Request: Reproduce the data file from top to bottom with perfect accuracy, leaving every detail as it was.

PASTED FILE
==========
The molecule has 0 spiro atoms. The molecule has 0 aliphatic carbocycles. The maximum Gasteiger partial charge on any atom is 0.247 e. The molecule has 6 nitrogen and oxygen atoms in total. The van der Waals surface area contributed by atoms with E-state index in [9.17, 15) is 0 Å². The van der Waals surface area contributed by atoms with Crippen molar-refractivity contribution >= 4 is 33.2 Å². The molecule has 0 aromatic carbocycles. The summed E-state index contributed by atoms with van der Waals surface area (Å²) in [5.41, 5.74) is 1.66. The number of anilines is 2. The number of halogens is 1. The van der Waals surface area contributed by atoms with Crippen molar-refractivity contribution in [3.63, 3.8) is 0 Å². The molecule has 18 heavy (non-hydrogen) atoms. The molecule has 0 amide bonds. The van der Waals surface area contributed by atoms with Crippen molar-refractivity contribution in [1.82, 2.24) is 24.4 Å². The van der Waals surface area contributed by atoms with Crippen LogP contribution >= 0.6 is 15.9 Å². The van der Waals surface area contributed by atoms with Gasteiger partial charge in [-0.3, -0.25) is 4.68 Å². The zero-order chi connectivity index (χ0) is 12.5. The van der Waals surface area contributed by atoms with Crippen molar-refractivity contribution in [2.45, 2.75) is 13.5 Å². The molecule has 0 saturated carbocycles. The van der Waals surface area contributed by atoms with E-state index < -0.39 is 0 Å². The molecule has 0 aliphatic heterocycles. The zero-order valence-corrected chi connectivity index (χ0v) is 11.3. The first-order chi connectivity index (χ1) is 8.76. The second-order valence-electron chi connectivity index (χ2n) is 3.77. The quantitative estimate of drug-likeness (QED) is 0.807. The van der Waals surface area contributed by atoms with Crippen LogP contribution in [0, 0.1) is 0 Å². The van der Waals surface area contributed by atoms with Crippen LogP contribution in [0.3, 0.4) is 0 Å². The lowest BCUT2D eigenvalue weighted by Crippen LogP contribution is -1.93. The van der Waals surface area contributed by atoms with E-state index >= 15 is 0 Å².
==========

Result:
The molecule has 0 spiro atoms. The molecule has 0 aliphatic carbocycles. The maximum Gasteiger partial charge on any atom is 0.247 e. The molecule has 6 nitrogen and oxygen atoms in total. The van der Waals surface area contributed by atoms with E-state index in [9.17, 15) is 0 Å². The van der Waals surface area contributed by atoms with Crippen molar-refractivity contribution >= 4 is 33.2 Å². The molecule has 0 aromatic carbocycles. The summed E-state index contributed by atoms with van der Waals surface area (Å²) in [5.41, 5.74) is 1.66. The number of anilines is 2. The number of halogens is 1. The van der Waals surface area contributed by atoms with Crippen molar-refractivity contribution in [3.63, 3.8) is 0 Å². The molecule has 18 heavy (non-hydrogen) atoms. The molecule has 0 amide bonds. The van der Waals surface area contributed by atoms with Crippen molar-refractivity contribution in [1.82, 2.24) is 24.4 Å². The van der Waals surface area contributed by atoms with Crippen LogP contribution >= 0.6 is 15.9 Å². The van der Waals surface area contributed by atoms with Gasteiger partial charge in [-0.3, -0.25) is 4.68 Å². The zero-order chi connectivity index (χ0) is 12.5. The van der Waals surface area contributed by atoms with Crippen molar-refractivity contribution in [2.45, 2.75) is 13.5 Å². The molecule has 0 saturated carbocycles. The van der Waals surface area contributed by atoms with E-state index < -0.39 is 0 Å². The molecule has 0 aliphatic heterocycles. The zero-order valence-corrected chi connectivity index (χ0v) is 11.3. The first-order chi connectivity index (χ1) is 8.76. The second-order valence-electron chi connectivity index (χ2n) is 3.77. The quantitative estimate of drug-likeness (QED) is 0.807. The van der Waals surface area contributed by atoms with Crippen LogP contribution in [0, 0.1) is 0 Å². The van der Waals surface area contributed by atoms with Crippen LogP contribution in [0.3, 0.4) is 0 Å². The lowest BCUT2D eigenvalue weighted by Crippen LogP contribution is -1.93. The van der Waals surface area contributed by atoms with E-state index >= 15 is 0 Å².